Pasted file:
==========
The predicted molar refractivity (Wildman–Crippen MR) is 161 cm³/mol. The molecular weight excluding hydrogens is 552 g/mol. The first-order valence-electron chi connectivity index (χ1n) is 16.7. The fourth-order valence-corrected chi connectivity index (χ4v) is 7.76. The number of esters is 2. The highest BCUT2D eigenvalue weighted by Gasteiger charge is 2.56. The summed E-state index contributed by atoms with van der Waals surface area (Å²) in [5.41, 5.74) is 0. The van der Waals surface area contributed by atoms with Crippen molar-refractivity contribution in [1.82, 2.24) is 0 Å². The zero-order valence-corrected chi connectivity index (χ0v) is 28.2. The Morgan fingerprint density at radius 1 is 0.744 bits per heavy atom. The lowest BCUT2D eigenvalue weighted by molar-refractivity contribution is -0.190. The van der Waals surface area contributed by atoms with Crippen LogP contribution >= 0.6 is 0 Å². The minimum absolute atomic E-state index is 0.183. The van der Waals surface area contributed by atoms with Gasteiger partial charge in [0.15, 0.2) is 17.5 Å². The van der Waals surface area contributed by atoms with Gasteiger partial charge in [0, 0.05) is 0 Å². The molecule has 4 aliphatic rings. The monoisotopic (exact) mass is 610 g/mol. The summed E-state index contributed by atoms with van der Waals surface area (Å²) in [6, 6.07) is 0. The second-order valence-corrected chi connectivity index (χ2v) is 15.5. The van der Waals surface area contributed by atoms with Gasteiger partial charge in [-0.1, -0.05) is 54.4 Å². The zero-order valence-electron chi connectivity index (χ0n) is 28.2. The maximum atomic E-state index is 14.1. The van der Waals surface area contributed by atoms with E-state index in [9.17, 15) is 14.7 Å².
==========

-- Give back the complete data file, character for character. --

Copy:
The predicted molar refractivity (Wildman–Crippen MR) is 161 cm³/mol. The molecular weight excluding hydrogens is 552 g/mol. The first-order valence-electron chi connectivity index (χ1n) is 16.7. The fourth-order valence-corrected chi connectivity index (χ4v) is 7.76. The number of esters is 2. The highest BCUT2D eigenvalue weighted by Gasteiger charge is 2.56. The summed E-state index contributed by atoms with van der Waals surface area (Å²) in [5.41, 5.74) is 0. The van der Waals surface area contributed by atoms with Crippen molar-refractivity contribution in [1.82, 2.24) is 0 Å². The zero-order valence-corrected chi connectivity index (χ0v) is 28.2. The Morgan fingerprint density at radius 1 is 0.744 bits per heavy atom. The lowest BCUT2D eigenvalue weighted by molar-refractivity contribution is -0.190. The van der Waals surface area contributed by atoms with Crippen LogP contribution >= 0.6 is 0 Å². The minimum absolute atomic E-state index is 0.183. The van der Waals surface area contributed by atoms with Gasteiger partial charge in [0.15, 0.2) is 17.5 Å². The van der Waals surface area contributed by atoms with Gasteiger partial charge in [0, 0.05) is 0 Å². The molecule has 4 aliphatic rings. The monoisotopic (exact) mass is 610 g/mol. The summed E-state index contributed by atoms with van der Waals surface area (Å²) in [6, 6.07) is 0. The second-order valence-corrected chi connectivity index (χ2v) is 15.5. The van der Waals surface area contributed by atoms with Gasteiger partial charge in [-0.1, -0.05) is 54.4 Å². The zero-order valence-electron chi connectivity index (χ0n) is 28.2. The maximum atomic E-state index is 14.1. The van der Waals surface area contributed by atoms with E-state index in [9.17, 15) is 14.7 Å².